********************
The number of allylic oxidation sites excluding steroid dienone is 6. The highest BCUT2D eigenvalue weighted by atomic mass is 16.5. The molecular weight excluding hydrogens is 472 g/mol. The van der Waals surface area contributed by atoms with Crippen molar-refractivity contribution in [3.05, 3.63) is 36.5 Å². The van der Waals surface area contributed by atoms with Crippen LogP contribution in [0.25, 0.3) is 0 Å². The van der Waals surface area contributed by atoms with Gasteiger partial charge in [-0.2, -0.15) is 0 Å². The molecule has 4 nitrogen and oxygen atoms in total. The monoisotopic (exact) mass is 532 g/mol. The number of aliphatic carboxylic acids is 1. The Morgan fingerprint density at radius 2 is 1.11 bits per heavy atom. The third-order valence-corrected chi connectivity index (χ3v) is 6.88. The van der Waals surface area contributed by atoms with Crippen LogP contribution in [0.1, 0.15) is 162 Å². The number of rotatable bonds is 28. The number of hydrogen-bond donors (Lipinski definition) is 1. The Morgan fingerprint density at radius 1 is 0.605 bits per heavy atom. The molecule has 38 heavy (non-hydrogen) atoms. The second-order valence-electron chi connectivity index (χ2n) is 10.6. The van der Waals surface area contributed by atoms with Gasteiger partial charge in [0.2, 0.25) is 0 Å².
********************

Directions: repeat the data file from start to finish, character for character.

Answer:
The number of allylic oxidation sites excluding steroid dienone is 6. The highest BCUT2D eigenvalue weighted by atomic mass is 16.5. The molecular weight excluding hydrogens is 472 g/mol. The van der Waals surface area contributed by atoms with Crippen molar-refractivity contribution in [3.05, 3.63) is 36.5 Å². The van der Waals surface area contributed by atoms with Crippen LogP contribution in [0.25, 0.3) is 0 Å². The van der Waals surface area contributed by atoms with Gasteiger partial charge in [-0.2, -0.15) is 0 Å². The molecule has 4 nitrogen and oxygen atoms in total. The monoisotopic (exact) mass is 532 g/mol. The number of aliphatic carboxylic acids is 1. The Morgan fingerprint density at radius 2 is 1.11 bits per heavy atom. The third-order valence-corrected chi connectivity index (χ3v) is 6.88. The van der Waals surface area contributed by atoms with Crippen LogP contribution in [0.1, 0.15) is 162 Å². The number of rotatable bonds is 28. The number of hydrogen-bond donors (Lipinski definition) is 1. The Morgan fingerprint density at radius 1 is 0.605 bits per heavy atom. The molecule has 38 heavy (non-hydrogen) atoms. The second-order valence-electron chi connectivity index (χ2n) is 10.6. The van der Waals surface area contributed by atoms with Gasteiger partial charge in [0.2, 0.25) is 0 Å².